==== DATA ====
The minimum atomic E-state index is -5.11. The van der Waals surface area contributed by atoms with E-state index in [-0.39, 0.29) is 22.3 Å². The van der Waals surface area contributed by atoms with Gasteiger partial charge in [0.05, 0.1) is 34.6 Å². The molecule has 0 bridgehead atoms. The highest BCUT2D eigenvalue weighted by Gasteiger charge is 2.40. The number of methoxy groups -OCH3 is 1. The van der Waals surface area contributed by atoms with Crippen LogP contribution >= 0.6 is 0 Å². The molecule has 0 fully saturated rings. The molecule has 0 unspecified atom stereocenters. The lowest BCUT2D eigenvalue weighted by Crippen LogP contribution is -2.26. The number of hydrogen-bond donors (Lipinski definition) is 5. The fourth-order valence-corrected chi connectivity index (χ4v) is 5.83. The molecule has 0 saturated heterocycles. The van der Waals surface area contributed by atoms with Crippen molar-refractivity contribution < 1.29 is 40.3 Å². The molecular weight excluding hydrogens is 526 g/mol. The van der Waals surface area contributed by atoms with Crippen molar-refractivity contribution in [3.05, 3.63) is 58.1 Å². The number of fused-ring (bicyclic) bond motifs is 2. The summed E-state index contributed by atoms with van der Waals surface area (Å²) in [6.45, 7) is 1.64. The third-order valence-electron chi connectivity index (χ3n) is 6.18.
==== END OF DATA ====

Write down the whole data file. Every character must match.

The minimum atomic E-state index is -5.11. The van der Waals surface area contributed by atoms with E-state index in [-0.39, 0.29) is 22.3 Å². The van der Waals surface area contributed by atoms with Gasteiger partial charge in [0.05, 0.1) is 34.6 Å². The molecule has 0 bridgehead atoms. The highest BCUT2D eigenvalue weighted by Gasteiger charge is 2.40. The number of methoxy groups -OCH3 is 1. The van der Waals surface area contributed by atoms with Crippen LogP contribution >= 0.6 is 0 Å². The molecule has 0 fully saturated rings. The molecule has 0 unspecified atom stereocenters. The lowest BCUT2D eigenvalue weighted by Crippen LogP contribution is -2.26. The number of hydrogen-bond donors (Lipinski definition) is 5. The fourth-order valence-corrected chi connectivity index (χ4v) is 5.83. The molecule has 0 saturated heterocycles. The van der Waals surface area contributed by atoms with Crippen molar-refractivity contribution < 1.29 is 40.3 Å². The molecular weight excluding hydrogens is 526 g/mol. The van der Waals surface area contributed by atoms with Crippen molar-refractivity contribution in [3.05, 3.63) is 58.1 Å². The number of fused-ring (bicyclic) bond motifs is 2. The summed E-state index contributed by atoms with van der Waals surface area (Å²) in [6.45, 7) is 1.64. The third-order valence-electron chi connectivity index (χ3n) is 6.18.